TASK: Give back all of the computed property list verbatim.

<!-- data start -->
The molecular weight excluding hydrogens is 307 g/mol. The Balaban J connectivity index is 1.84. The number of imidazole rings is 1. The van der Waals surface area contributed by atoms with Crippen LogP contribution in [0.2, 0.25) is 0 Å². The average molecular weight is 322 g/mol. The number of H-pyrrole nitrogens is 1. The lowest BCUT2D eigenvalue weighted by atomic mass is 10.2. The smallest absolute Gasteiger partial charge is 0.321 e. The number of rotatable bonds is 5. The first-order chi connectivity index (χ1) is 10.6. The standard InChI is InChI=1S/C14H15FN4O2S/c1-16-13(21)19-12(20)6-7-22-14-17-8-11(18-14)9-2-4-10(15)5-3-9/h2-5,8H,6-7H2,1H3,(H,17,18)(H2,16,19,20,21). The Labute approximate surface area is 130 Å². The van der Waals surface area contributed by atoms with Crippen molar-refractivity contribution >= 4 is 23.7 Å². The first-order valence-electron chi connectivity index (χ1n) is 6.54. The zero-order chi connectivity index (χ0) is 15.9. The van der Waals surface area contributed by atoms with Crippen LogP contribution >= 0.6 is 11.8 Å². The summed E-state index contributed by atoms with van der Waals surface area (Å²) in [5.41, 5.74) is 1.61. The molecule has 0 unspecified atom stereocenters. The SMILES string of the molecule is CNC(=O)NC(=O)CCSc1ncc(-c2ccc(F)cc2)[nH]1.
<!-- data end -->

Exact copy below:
The molecular weight excluding hydrogens is 307 g/mol. The Balaban J connectivity index is 1.84. The number of imidazole rings is 1. The van der Waals surface area contributed by atoms with Crippen LogP contribution in [0.2, 0.25) is 0 Å². The average molecular weight is 322 g/mol. The number of H-pyrrole nitrogens is 1. The lowest BCUT2D eigenvalue weighted by atomic mass is 10.2. The smallest absolute Gasteiger partial charge is 0.321 e. The number of rotatable bonds is 5. The first-order chi connectivity index (χ1) is 10.6. The standard InChI is InChI=1S/C14H15FN4O2S/c1-16-13(21)19-12(20)6-7-22-14-17-8-11(18-14)9-2-4-10(15)5-3-9/h2-5,8H,6-7H2,1H3,(H,17,18)(H2,16,19,20,21). The Labute approximate surface area is 130 Å². The van der Waals surface area contributed by atoms with Crippen molar-refractivity contribution >= 4 is 23.7 Å². The first-order valence-electron chi connectivity index (χ1n) is 6.54. The zero-order chi connectivity index (χ0) is 15.9. The van der Waals surface area contributed by atoms with Crippen LogP contribution >= 0.6 is 11.8 Å². The summed E-state index contributed by atoms with van der Waals surface area (Å²) in [5.41, 5.74) is 1.61. The molecule has 0 unspecified atom stereocenters. The SMILES string of the molecule is CNC(=O)NC(=O)CCSc1ncc(-c2ccc(F)cc2)[nH]1.